1. The sandbox of Conscious Sexuality: Sexuality has always been a religious concern …many of us would say too much of a religious concern. Religion has a reputation of suppressing certain kinds of sexuality. But there are also traditions that celebrate sexuality as sacred. We know that sex is a marbled thing. It can be an expression of love and it can be used as a weapon. In the age of #MeToo, our society is becoming aware of how often the gift of sexuality is abused, with tragic consequences. As people of faith we might ask ourselves – how do we share our sexuality with others? Why and with whom and in what circumstances? How do we value consent? What does it mean to respect our own sexual dignity? Sexuality is a powerful force. To lead a religious life requires us to be intentional about how we use it.


  1. The sandbox of Charitable Giving: Religions teach that giving is a vital practice, both because of how it supports the flow of healing in the world and because of how it affects the soul of the giver. I think we know intuitively that giving feels good, even if it can also be a little scary. It can free up the flow of energy and compassion in our lives. Traditionally charity has meant giving to the poor. Today it can also mean giving to social justice groups and organizations working to transform the soul of our society. In this sandbox, we may also play with not only where we give our money, but where we withhold our money. We might refuse to give our money to corporations that do violence to people or the earth. Money is a concentrated form of human energy. How we use that energy is a religious question.


So those are the seven sandboxes. I know that was a lot, so I’m going to repeat them and you’ll also be able to find them online and in the e-news: Daily Practices, Good Deeds, Sabbath and Holidays, Daily Bread, Reverent Speech, Conscious Sexuality, Charitable Giving. Here’s what I’m proposing: this fall we each explore what it would mean to adopt one religious practice in each of them. You might notice that a few of these are hot button items – food, sex, money. These things tend to trigger emotions and stress. They can trigger fear of judgement or fear of failure. Which is why I’m not prescribing what we should do in these areas. I’m just inviting us to do something. What we do, how intensely we do it, is up to us. No one’s judging us, no one even has to know. I offer some good sandboxes to play in; you build the sandcastle or the bridge or the tunnel or the sculpture or whatever you feel called to build.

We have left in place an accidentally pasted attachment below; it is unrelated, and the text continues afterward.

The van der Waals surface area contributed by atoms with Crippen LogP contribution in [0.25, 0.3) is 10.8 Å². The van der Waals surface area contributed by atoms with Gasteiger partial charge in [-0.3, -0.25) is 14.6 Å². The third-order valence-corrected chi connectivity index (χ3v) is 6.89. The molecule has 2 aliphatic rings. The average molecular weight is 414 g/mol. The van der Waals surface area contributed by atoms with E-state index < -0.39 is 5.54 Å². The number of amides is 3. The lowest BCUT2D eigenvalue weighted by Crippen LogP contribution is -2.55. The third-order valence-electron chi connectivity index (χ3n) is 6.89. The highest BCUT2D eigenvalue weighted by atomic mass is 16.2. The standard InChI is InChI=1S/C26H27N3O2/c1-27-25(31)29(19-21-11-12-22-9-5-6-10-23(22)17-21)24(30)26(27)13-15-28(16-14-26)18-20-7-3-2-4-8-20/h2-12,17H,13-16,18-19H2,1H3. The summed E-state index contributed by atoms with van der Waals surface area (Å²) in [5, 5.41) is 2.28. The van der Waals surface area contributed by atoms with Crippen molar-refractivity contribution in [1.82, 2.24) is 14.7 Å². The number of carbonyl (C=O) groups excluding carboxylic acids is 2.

I invite you to spend some time with yourself thinking about (or praying about) what small practice you could commit to in each area – make them small enough that you feel pretty sure you can succeed. In some cases, there may be a practice you already do, but you clarify it in your mind and heart. You infuse it with purpose. To help you in this exploration, we’ll be offering seven workshops over the next couple months, one for each sandbox. At each workshop, I’ll talk a little about religious practices in this area from a couple different traditions, I’ll share what I do as an example of one option for a religious liberal in New York City in 2019. And we’ll have a conversation about what you might want to try; what would be good about it, what would be hard about it, what’s realistic and attainable. This is not a covenant group – these are drop-in sessions. Come to any or all of them that would be helpful to you.


This process will culminate on our Hunger Communion on November 24. This is our annual fast day and whether you fast or not, I invite you to set aside that day as a day of contemplation on the practices you want to try for the rest of this year. You can come out of this with a set of seven practices that are yours. I’ll be available, along with Meagan and Ethan, to help.


Even though no two sets of practices in this room may be exactly the same, sharing a journey of practice will help us build a stronger community. We can lift each other up when we fall short of our aspirations, as we definitely will. We can be each other’s cheerleaders. We’ll have new tools to navigate the tough times we are in and the rough times ahead. It will soothe our hearts and clear our heads. We will be individual in our paths, but unified in our goal – to live lives of meaning, grounded in the holy, to create loving community, and to play a small part in turning the tide of our culture and our world.